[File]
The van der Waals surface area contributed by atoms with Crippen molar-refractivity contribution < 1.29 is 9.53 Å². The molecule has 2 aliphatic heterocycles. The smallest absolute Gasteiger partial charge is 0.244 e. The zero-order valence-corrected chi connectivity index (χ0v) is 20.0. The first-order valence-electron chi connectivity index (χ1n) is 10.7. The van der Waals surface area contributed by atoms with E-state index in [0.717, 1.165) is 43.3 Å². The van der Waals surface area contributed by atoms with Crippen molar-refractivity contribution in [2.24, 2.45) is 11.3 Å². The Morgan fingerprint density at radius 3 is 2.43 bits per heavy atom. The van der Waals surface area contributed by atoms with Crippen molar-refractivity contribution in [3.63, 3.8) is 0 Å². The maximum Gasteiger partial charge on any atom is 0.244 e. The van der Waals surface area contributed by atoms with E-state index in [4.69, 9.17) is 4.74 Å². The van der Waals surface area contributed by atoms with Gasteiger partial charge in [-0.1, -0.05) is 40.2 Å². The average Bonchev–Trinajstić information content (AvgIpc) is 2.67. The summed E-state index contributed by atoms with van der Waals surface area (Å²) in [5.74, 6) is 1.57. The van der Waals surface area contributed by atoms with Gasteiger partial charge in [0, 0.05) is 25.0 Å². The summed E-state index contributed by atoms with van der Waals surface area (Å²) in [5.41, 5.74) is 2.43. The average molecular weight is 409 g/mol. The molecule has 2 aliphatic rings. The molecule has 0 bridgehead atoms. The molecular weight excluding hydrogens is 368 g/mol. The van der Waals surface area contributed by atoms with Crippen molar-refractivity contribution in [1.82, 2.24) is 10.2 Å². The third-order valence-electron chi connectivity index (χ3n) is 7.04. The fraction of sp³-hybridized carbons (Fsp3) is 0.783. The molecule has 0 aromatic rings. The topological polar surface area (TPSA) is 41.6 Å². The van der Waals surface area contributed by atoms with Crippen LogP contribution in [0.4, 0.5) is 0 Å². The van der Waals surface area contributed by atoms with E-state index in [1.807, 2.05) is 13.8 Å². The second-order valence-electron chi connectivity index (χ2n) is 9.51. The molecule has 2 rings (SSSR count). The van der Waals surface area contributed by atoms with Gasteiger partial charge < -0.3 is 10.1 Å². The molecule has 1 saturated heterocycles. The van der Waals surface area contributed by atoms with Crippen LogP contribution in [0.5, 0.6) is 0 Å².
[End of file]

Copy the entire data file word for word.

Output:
The van der Waals surface area contributed by atoms with Crippen molar-refractivity contribution < 1.29 is 9.53 Å². The molecule has 2 aliphatic heterocycles. The smallest absolute Gasteiger partial charge is 0.244 e. The zero-order valence-corrected chi connectivity index (χ0v) is 20.0. The first-order valence-electron chi connectivity index (χ1n) is 10.7. The van der Waals surface area contributed by atoms with E-state index in [0.717, 1.165) is 43.3 Å². The van der Waals surface area contributed by atoms with Crippen molar-refractivity contribution in [2.24, 2.45) is 11.3 Å². The Morgan fingerprint density at radius 3 is 2.43 bits per heavy atom. The van der Waals surface area contributed by atoms with Crippen molar-refractivity contribution in [3.63, 3.8) is 0 Å². The maximum Gasteiger partial charge on any atom is 0.244 e. The van der Waals surface area contributed by atoms with E-state index in [4.69, 9.17) is 4.74 Å². The van der Waals surface area contributed by atoms with Gasteiger partial charge in [-0.1, -0.05) is 40.2 Å². The average Bonchev–Trinajstić information content (AvgIpc) is 2.67. The summed E-state index contributed by atoms with van der Waals surface area (Å²) in [5.74, 6) is 1.57. The van der Waals surface area contributed by atoms with Gasteiger partial charge in [0, 0.05) is 25.0 Å². The summed E-state index contributed by atoms with van der Waals surface area (Å²) in [5.41, 5.74) is 2.43. The average molecular weight is 409 g/mol. The molecule has 2 aliphatic rings. The molecule has 0 bridgehead atoms. The molecular weight excluding hydrogens is 368 g/mol. The van der Waals surface area contributed by atoms with Crippen molar-refractivity contribution in [1.82, 2.24) is 10.2 Å². The third-order valence-electron chi connectivity index (χ3n) is 7.04. The fraction of sp³-hybridized carbons (Fsp3) is 0.783. The molecule has 0 aromatic rings. The topological polar surface area (TPSA) is 41.6 Å². The van der Waals surface area contributed by atoms with Crippen LogP contribution in [0.4, 0.5) is 0 Å². The van der Waals surface area contributed by atoms with E-state index in [1.807, 2.05) is 13.8 Å². The second-order valence-electron chi connectivity index (χ2n) is 9.51. The molecule has 2 rings (SSSR count). The van der Waals surface area contributed by atoms with Gasteiger partial charge < -0.3 is 10.1 Å². The molecule has 1 saturated heterocycles. The van der Waals surface area contributed by atoms with Crippen LogP contribution in [0.5, 0.6) is 0 Å².